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On this page: DEPARTURES | OSS 117: LOST IN RIO

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last update 7.Jan.10
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dir Yojiro Takita
scr Kundo Koyama
prd Toshiaki Nakazawa, Ichiro Nobukuni, Toshihisa Watai
with Masahiro Motoki, Ryoko Hirosue, Tsutomu Yamazaki, Kimiko Yo, Takashi Sasano, Kazuko Yoshiyuki, Tetta Sugimoto, Tatsuhito Okuda, Toru Minegishi, Yukiko Tachibana, Hiroyuki Kishi, Tatsuo Yamada
motoki and yamazaki release Jpn 13.Sep.08
US 29.May.09, UK 4.Dec.09 08/Japan 2h10
departures A minimalist approach to serious drama gives this film its emotional kick, even as it prevents it from really grappling with the serious issues in the story. In the end, it's powerfully moving, and perhaps a bit too nice.

When his orchestra goes bust, young cellist Daigo (Motoki) and his smiley wife Mika (Hirosue) decide to move back to Daigo's hometown, where they can live in his family home. Daigo's mother died a couple of years earlier, and he hasn't seen his father since he was 6. He answers an ad in the newspaper for a job working with "departures", but this isn't a travel agency, as his new boss Sasaki (Yamazaki) teaches him the art of encoffining, preparing dead bodies for burial. And Mika isn't happy about this.

There are several fascinating elements to this story, most notably as we experience Daigo's initial revulsion for the task, which gives way to the realisation that this elegant ritual offers compassion and dignity to families at their lowest point. Each ceremony has a different twist to it, and director Takita shows us the details in an unfussy, almost stately way while coyly averting the eyes from anything yucky or tasteless.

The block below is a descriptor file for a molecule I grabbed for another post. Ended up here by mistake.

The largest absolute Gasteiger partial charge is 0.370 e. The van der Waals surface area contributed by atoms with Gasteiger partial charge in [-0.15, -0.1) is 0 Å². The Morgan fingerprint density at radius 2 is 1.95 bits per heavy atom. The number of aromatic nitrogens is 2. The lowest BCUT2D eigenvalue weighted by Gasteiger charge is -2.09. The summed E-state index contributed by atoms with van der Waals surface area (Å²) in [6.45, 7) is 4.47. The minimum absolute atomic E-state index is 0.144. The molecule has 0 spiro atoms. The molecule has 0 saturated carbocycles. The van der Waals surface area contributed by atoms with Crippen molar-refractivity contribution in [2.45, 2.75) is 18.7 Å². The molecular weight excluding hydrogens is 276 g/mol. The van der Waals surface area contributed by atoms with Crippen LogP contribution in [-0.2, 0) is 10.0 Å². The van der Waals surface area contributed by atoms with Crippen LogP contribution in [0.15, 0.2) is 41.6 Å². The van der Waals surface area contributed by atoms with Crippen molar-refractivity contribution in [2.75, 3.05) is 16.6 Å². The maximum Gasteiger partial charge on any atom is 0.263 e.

This gives the film's first half a sharply comical tone, which plays out through Motoki's sometimes slapstick acting and Yamazaki's ability to hilariously steal scenes by doing virtually nothing at all. And there are vivid side characters too, from grieving relatives to Daigo's old friends. And of course, eventually a few plot strands kick in as Daigo and Mika's marriage is pushed and pulled in various ways and as Daigo discovers new things about himself and his job.

Parts of the film have a cheesy charm, while other sequences feel overlong or sentimental (one mid-point montage is rather sappy). But when the final events start to unfold, we realise that we've been set up for some serious emotional intensity, because we can see ourselves and our loved ones in these situations. And we are forced to wonder why, in Western society, we prefer that our deceased loved ones are dealt with out of sight. That's this film's real power, and why it beat four better movies for the Foreign Film Oscar.

12 themes
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OSS 117: Lost in Rio
3/5   Rio ne Répond Plus
dir Michel Hazanavicius
scr Jean-François Halin, Michel Hazanavicius
prd Eric Altmeyer, Nicolas Altmeyer
with Jean Dujardin, Louise Monot, Rudiger Vogler, Alex Lutz, Reem Kherici, Pierre Bellemare, Ken Samuels, Serge Hazanavicius, Laurent Capelluto, Cirillo Luna, Moon Dailly, Walter Shnorkell
dujardin and monot release Fr 15.Apr.09,
US Jun.09 siff, UK 15.Jan.10
09/France Gaumont 1h41

See also:
OF SPIES (2006)
oss 117: lost in rio Less raucous than CAIRO, NEST OF SPIES, this new adventure for the suave but bigoted French super-agent is still extremely good fun, with its amusing script, hilarious characters and astonishingly detailed production design.